Director – Kevin O’Neill, Screenplay – Frances Doel & Guy Prevost, Additional Dialogue – Porter Fox, Producers – Julie Corman & Roger Corman, Photography – Eduardo Flores Torres, Music – Cynthia Brown, Visual Effects – Flat Earth Productions, Inc. (Supervisor – Kevin O’Neill), Creature Design – Don Waller, Makeup Effects – Two Hours in the Dark. Production Company – New Horizons.
Eric Balfour (Trace McGraw), Iva Hasperger (Carol Brubaker), Aaron Diaz (Luiz), Guillermo Ivan Mora (Victor), Dan Golden (Mike Kirschner), Roger Corman (Dr Frank Reeves), Christina Nicole (Rita Valdez), Humberto Busto (Captain Calderon), Richard Miller (Steve Loggins), Liv Boughn (Liz), Robbie Roessel (Dr Simon Otis)
Melting ice in the Arctic causes the revival of a prehistoric shark. Four years later, Trace McGraw returns to Puerto Vallarta, Mexico where he grew up, having failed in his various ventures as a tour boat captain around the world. He takes over the boat of a friend and prepares to live in it. He meets biology student/water polo coach Carol Brubaker and they are drawn in to investigate as a friend is killed by the dinoshark. As the local harbour patrol captain Victor, an old friend of Trace’s, accuses him of the deaths and being a drug smuggler, they try to alert people to the menace of the dinoshark as it devours more victims.
The gonzo shark film has become its own mini-genre during the 2010s. Jaws (1975) had produced an industry of increasingly more low-budget imitators throughout the 1980s and 90s. By the time of Shark in Venice (2008) and especially Mega Shark vs Giant Octopus (2009), these began a move towards the increasingly tongue-in-cheek, reaching its zenith with the bad movie hit of Sharknado (2013) and sequels. Throughout the 2010s, there have been a great many shark films in a similar vein, all of which celebrate intentionally ridiculous title and conceptual mash-ups – see the likes of Sand Sharks (2011), Snow Shark: Ancient Snow Beast (2011), Swamp Shark (2011), 2-Headed Shark Attack (2012), Jersey Shore Shark Attack (2012), Jurassic Shark (2012), Avalanche Sharks (2013), 90210 Shark Attack (2014), Raiders of the Lost Shark (2015), Roboshark (2015), Shark Exorcist (2015), Zombie Shark (2015), Ice Sharks (2016), Ozark Sharks (2016), Piranha Sharks (2016), Planet of the Sharks (2016), Sharkansas Women’s Prison Massacre (2016), Toxic Shark (2017), Trailer Park Shark (2017), Post Apocalyptic Commando Shark (2018), Santa Jaws (2018) and Ouija Shark (2020), among others.
Dinoshark is produced by the legendary Roger Corman who was producing Jaws ripoffs back in the day of the original killer shark fad – see the likes of Piranha (1978) and Up from the Depths (1979). Corman was one of the first to come up with the gonzo title creature mashup with Dinocroc (2004) and Supergator (2007) and then the inevitable Dinocroc vs Supergator (2010), as well as the subsequent Piranhaconda (2012) and Cobragator (2018). He entered the gonzo killer shark fad with Dinoshark, followed by Sharktopus (2010), which has produced two sequels. Corman has made small cameos and acting appearances in a number of films – he’s even in The Silence of the Lambs (1991) – but makes one of his most substantial appearances here as a shark scientist.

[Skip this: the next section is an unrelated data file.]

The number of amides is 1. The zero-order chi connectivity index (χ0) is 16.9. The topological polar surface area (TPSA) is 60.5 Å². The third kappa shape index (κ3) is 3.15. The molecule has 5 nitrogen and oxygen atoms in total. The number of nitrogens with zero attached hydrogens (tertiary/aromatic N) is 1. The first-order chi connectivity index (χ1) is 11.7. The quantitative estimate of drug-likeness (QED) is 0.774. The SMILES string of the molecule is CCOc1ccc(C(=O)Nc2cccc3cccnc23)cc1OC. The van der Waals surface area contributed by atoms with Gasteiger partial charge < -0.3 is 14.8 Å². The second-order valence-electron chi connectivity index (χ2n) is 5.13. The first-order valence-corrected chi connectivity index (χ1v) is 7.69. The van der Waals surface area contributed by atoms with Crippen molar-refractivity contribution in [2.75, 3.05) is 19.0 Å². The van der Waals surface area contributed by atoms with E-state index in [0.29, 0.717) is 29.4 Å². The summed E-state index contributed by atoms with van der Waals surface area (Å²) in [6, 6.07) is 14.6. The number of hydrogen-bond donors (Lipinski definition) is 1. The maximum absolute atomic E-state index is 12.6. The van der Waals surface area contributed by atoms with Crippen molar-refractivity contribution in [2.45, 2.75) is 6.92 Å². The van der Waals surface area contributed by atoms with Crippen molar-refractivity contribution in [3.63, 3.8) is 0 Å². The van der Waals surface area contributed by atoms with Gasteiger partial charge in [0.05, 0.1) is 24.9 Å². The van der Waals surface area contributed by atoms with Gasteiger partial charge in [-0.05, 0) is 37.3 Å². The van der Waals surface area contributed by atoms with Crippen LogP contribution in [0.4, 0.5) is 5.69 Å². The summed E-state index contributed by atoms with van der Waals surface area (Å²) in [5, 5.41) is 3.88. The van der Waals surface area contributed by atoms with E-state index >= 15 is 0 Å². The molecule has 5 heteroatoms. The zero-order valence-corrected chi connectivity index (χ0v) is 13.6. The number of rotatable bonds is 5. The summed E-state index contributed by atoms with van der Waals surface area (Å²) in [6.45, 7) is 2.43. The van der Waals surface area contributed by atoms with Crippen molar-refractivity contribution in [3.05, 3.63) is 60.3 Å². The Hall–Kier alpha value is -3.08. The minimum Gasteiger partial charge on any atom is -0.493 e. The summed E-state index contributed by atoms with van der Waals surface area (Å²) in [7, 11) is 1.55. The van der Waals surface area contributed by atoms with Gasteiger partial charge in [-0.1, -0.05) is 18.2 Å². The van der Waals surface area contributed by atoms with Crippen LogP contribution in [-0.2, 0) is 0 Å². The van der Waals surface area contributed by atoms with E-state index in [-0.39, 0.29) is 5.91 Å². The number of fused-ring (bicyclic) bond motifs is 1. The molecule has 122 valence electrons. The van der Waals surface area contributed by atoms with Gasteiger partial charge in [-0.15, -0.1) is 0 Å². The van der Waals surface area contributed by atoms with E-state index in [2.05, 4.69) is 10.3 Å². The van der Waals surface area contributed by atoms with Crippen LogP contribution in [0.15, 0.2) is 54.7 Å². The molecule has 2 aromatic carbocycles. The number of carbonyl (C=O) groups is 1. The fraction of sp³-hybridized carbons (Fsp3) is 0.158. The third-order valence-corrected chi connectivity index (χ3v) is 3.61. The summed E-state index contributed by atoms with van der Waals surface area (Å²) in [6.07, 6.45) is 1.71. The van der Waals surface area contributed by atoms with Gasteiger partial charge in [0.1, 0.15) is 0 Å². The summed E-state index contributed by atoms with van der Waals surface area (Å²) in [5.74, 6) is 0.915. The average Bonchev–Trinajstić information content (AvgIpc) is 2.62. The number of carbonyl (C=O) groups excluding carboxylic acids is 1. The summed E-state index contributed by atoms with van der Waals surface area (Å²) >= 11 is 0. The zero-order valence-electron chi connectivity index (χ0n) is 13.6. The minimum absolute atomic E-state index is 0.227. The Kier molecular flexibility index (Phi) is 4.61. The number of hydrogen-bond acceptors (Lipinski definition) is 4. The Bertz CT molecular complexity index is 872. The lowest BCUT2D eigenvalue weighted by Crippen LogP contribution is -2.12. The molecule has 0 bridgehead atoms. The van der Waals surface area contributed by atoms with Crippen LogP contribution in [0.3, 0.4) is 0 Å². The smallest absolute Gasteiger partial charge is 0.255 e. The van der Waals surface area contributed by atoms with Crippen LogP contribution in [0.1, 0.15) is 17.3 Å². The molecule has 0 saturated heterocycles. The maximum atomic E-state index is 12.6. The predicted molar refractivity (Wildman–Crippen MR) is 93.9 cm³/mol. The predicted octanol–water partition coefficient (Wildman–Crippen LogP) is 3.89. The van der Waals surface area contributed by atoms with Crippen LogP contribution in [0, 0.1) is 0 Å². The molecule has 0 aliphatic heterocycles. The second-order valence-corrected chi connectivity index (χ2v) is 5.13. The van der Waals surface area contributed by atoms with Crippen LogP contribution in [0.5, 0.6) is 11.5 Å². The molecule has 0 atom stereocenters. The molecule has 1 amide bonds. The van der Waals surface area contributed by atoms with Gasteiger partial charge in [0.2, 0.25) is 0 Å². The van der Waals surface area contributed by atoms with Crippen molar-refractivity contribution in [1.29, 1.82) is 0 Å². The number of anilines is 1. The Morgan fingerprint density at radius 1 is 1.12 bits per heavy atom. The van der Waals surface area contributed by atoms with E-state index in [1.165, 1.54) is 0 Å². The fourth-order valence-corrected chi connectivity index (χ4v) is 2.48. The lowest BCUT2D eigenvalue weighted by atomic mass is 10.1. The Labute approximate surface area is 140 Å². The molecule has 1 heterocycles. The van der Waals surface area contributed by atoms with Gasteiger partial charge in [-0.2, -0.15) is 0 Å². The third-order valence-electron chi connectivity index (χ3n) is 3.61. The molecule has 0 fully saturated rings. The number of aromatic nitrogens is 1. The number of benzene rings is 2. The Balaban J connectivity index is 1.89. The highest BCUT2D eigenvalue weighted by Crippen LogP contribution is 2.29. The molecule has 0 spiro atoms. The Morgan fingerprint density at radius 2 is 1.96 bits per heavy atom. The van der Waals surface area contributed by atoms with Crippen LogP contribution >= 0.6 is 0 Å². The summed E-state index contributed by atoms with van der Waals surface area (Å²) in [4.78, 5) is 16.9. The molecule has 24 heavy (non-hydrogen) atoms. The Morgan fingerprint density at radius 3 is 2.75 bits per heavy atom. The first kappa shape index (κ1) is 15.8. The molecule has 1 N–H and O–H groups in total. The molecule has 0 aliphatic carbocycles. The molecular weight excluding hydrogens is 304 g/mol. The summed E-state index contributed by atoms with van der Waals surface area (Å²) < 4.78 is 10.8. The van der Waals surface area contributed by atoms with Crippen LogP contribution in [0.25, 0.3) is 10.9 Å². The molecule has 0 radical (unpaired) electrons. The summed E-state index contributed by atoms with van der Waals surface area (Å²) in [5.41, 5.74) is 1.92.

Dinoshark was made fairly soon into the gonzo shark cycle. It predates Sharknado and the point that the genre went nutzoid. The disappointment is that is no more than an ordinary killer shark film with the addition of a gonzo mash-up title. A prehistoric shark is thawed out from the ice in the Arctic – shades of The Beast from 20,000 Fathoms (1953). (The idea of the prehistoric megalodon shark turns up with a great deal of regularity in these gonzo killer shark films). The rest of the time the megalodon is just a regular shark on the attack.
All of the film’s moves are by the book. The race to save the resort as the shark heads down the river; the hero who tries to warn of the menace but the authorities disregard and even want to arrest; the various victims that befall the menace and their mini-dramas. There is an entertainingly absurd scene where the shark brings down a helicopter, other scenes where it gobbles a parasailer, a yacht and a jetbiker. On the other hand, there are none of the deliberately ridiculous scenes that marked many of the other entries in the gonzo killer shark genre.
Among the unknown (and mostly local actors – the film was filmed in the real Puerto Vallarta), the only recognisable name (aside from Corman) is Eric Balfour, an actor that one has always maintained should have had a bigger profile than he does. Balfour has a seemingly effortless ability to play a likeable regular guy and on screen comes across as someone who radiates the feeling he could be anybody’s best friend.
Kevin O’Neill has been a visual effects supervisor usually with Flat Earth Productions. He has directed several other films for Roger Corman’s New Horizons with Dinocroc (2004), Attack of the 50 Foot Cheerleader (2012), Dracano (2013), Sharktopus vs Pteracuda (2014) and Sharktopus vs Whalewolf (2015).